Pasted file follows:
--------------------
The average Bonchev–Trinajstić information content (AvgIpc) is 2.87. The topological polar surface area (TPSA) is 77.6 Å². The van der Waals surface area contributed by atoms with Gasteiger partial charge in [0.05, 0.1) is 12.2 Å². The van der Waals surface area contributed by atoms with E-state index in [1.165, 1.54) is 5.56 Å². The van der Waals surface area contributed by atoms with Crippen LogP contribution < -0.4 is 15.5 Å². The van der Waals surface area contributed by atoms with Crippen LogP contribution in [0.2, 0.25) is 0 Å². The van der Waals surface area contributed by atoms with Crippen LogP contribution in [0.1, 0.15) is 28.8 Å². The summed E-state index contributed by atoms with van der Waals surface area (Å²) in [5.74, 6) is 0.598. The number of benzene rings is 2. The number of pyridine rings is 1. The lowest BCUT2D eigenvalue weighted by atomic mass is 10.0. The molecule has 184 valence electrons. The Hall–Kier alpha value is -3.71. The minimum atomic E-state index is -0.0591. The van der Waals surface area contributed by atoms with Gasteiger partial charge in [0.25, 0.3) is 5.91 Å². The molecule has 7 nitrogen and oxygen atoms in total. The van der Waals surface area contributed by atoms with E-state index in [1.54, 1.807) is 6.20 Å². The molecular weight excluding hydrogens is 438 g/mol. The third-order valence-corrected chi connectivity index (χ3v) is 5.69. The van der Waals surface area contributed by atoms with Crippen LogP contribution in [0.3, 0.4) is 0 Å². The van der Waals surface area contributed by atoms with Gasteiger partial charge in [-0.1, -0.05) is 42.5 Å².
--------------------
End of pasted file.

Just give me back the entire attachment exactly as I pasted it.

The average Bonchev–Trinajstić information content (AvgIpc) is 2.87. The topological polar surface area (TPSA) is 77.6 Å². The van der Waals surface area contributed by atoms with Gasteiger partial charge in [0.05, 0.1) is 12.2 Å². The van der Waals surface area contributed by atoms with E-state index in [1.165, 1.54) is 5.56 Å². The van der Waals surface area contributed by atoms with Crippen LogP contribution < -0.4 is 15.5 Å². The van der Waals surface area contributed by atoms with Crippen LogP contribution in [0.2, 0.25) is 0 Å². The van der Waals surface area contributed by atoms with Crippen LogP contribution in [0.1, 0.15) is 28.8 Å². The summed E-state index contributed by atoms with van der Waals surface area (Å²) in [5.74, 6) is 0.598. The number of benzene rings is 2. The number of pyridine rings is 1. The lowest BCUT2D eigenvalue weighted by atomic mass is 10.0. The molecule has 184 valence electrons. The Hall–Kier alpha value is -3.71. The minimum atomic E-state index is -0.0591. The van der Waals surface area contributed by atoms with Gasteiger partial charge in [0.25, 0.3) is 5.91 Å². The molecule has 7 nitrogen and oxygen atoms in total. The van der Waals surface area contributed by atoms with E-state index in [1.54, 1.807) is 6.20 Å². The molecular weight excluding hydrogens is 438 g/mol. The third-order valence-corrected chi connectivity index (χ3v) is 5.69. The van der Waals surface area contributed by atoms with Crippen LogP contribution in [0.3, 0.4) is 0 Å². The van der Waals surface area contributed by atoms with Gasteiger partial charge in [-0.1, -0.05) is 42.5 Å².